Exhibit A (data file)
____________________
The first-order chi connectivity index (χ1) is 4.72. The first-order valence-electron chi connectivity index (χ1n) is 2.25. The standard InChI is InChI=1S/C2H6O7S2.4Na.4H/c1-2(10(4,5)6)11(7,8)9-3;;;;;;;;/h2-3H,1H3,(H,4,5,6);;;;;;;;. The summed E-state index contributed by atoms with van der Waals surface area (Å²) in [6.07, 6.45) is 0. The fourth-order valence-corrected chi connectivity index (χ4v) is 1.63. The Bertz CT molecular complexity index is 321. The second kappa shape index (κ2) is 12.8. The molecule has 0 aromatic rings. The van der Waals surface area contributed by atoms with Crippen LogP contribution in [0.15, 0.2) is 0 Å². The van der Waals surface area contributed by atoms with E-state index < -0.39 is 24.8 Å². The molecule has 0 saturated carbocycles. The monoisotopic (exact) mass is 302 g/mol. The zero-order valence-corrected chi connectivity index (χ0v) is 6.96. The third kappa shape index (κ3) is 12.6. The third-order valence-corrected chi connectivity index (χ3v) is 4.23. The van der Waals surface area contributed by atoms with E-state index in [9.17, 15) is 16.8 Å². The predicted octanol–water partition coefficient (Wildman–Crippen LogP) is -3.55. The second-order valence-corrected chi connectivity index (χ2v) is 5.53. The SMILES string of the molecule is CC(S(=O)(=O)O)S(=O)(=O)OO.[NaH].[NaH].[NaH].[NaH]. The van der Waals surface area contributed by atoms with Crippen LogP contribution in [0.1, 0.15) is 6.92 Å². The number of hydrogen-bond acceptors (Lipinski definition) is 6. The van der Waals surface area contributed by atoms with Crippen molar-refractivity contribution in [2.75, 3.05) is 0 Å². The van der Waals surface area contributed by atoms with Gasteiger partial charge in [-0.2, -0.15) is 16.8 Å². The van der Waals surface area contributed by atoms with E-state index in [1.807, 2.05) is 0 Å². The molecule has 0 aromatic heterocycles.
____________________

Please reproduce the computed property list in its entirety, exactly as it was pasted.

The first-order chi connectivity index (χ1) is 4.72. The first-order valence-electron chi connectivity index (χ1n) is 2.25. The standard InChI is InChI=1S/C2H6O7S2.4Na.4H/c1-2(10(4,5)6)11(7,8)9-3;;;;;;;;/h2-3H,1H3,(H,4,5,6);;;;;;;;. The summed E-state index contributed by atoms with van der Waals surface area (Å²) in [6.07, 6.45) is 0. The fourth-order valence-corrected chi connectivity index (χ4v) is 1.63. The Bertz CT molecular complexity index is 321. The second kappa shape index (κ2) is 12.8. The molecule has 0 aromatic rings. The van der Waals surface area contributed by atoms with Crippen LogP contribution in [0.15, 0.2) is 0 Å². The van der Waals surface area contributed by atoms with E-state index < -0.39 is 24.8 Å². The molecule has 0 saturated carbocycles. The monoisotopic (exact) mass is 302 g/mol. The zero-order valence-corrected chi connectivity index (χ0v) is 6.96. The third kappa shape index (κ3) is 12.6. The third-order valence-corrected chi connectivity index (χ3v) is 4.23. The van der Waals surface area contributed by atoms with E-state index in [9.17, 15) is 16.8 Å². The predicted octanol–water partition coefficient (Wildman–Crippen LogP) is -3.55. The second-order valence-corrected chi connectivity index (χ2v) is 5.53. The SMILES string of the molecule is CC(S(=O)(=O)O)S(=O)(=O)OO.[NaH].[NaH].[NaH].[NaH]. The van der Waals surface area contributed by atoms with Crippen LogP contribution in [0.1, 0.15) is 6.92 Å². The number of hydrogen-bond acceptors (Lipinski definition) is 6. The van der Waals surface area contributed by atoms with Crippen molar-refractivity contribution in [2.75, 3.05) is 0 Å². The van der Waals surface area contributed by atoms with Gasteiger partial charge in [-0.2, -0.15) is 16.8 Å². The van der Waals surface area contributed by atoms with E-state index in [1.807, 2.05) is 0 Å². The molecule has 0 aromatic heterocycles.